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McEveley relives near-death experience
DEFENDER Jay McEveley has relived his near-death experience while playing under Nigel Clough as he prepares to face the man who subsequently christened him ‘Lazarus’.
After going into hospital for a routine operation on a broken cheekbone in October 2009, McEveley’s heart mysteriously stopped for two-and-a-half minutes on the operating table and he only found out what happened when he woke up in intensive care.
Despite the major scare the defender was back on the pitch three weeks later, and despite the severity of the situation, Lazarus, as he quickly became known by his then Derby boss, is able to look back on the incident with a wry smile.
“I had a routine operation on my fractured cheekbone and once I went under my heart stopped for two-and-a-half minutes and they had to resuscitate me before I woke up in intensive care,” he said.
“I didn’t know anything about it until I came round and was plugged into machines, it was crazy, and I don’t think you understand it at the time. You look back and think ‘that could have been it’.
“They never put their finger on what it was and I’ve had no problems at all since. It changed the way I looked at things for a bit and you look back thinking about things.
“I was playing again three weeks later so it wasn’t all that bad, and I think the manager called me Lazarus.
“A few people were surprised but I had no problems at all, although I did have a protective mask on my cheek.”
Clough subsequently released McEveley from Pride Park in the summer of 2010 as the Rams continued to reduce their costs following relegation from the Premier League, but the Liverpudlian exited on good terms and has no hard feelings.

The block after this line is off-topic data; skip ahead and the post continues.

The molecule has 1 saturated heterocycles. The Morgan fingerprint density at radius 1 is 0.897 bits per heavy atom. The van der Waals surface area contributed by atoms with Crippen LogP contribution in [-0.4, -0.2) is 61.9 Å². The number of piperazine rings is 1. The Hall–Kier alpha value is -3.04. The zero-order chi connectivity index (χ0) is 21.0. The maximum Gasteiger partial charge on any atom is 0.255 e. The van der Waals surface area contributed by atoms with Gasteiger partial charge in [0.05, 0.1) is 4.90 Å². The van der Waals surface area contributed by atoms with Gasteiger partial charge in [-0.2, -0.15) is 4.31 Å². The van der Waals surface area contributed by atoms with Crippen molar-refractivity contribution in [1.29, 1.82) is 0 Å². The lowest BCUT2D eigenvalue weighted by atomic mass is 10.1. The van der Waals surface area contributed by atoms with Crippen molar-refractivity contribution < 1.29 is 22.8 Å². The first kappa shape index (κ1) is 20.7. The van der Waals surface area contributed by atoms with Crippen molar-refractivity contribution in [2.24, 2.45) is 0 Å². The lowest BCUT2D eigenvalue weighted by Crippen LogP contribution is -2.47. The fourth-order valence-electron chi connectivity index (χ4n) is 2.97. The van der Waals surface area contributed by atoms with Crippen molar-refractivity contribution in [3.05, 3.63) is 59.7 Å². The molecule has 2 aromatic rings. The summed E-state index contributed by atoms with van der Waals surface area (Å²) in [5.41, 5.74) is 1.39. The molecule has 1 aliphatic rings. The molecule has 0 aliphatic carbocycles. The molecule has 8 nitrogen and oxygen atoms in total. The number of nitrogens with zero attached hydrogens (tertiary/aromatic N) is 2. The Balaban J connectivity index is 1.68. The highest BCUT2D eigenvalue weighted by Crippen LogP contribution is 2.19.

“He’s a great manager and he gives you a lot of confidence and keeps all the lads involved,” said McEveley.
“I obviously didn’t ever got to see what he was like to work for but I think he’s pretty similar to his old man to be honest because he demands the best out of you.
“There’s no secret they were trying to trim the budget and he made secret of that, and he said he thought it was best if I moved on.
“There were no problems or animosity there at all and I thanked him for working with me and things moved on.”
Bramall Lane is widely-regarded to be home to one of the most hostile crowds in the division, but McEveley has backed his young Town teammates to cope with the occasion.
“I think they are okay and won’t be influenced because they’re very strong minded and we can go anywhere and perform without being intimidated,” he said.
“We know it’s going to be a tough game because the manager will have them organised and because he’s just gone in there the players will have something to prove.
“They’ll be right on their game and we have to be at our best, we know that.”
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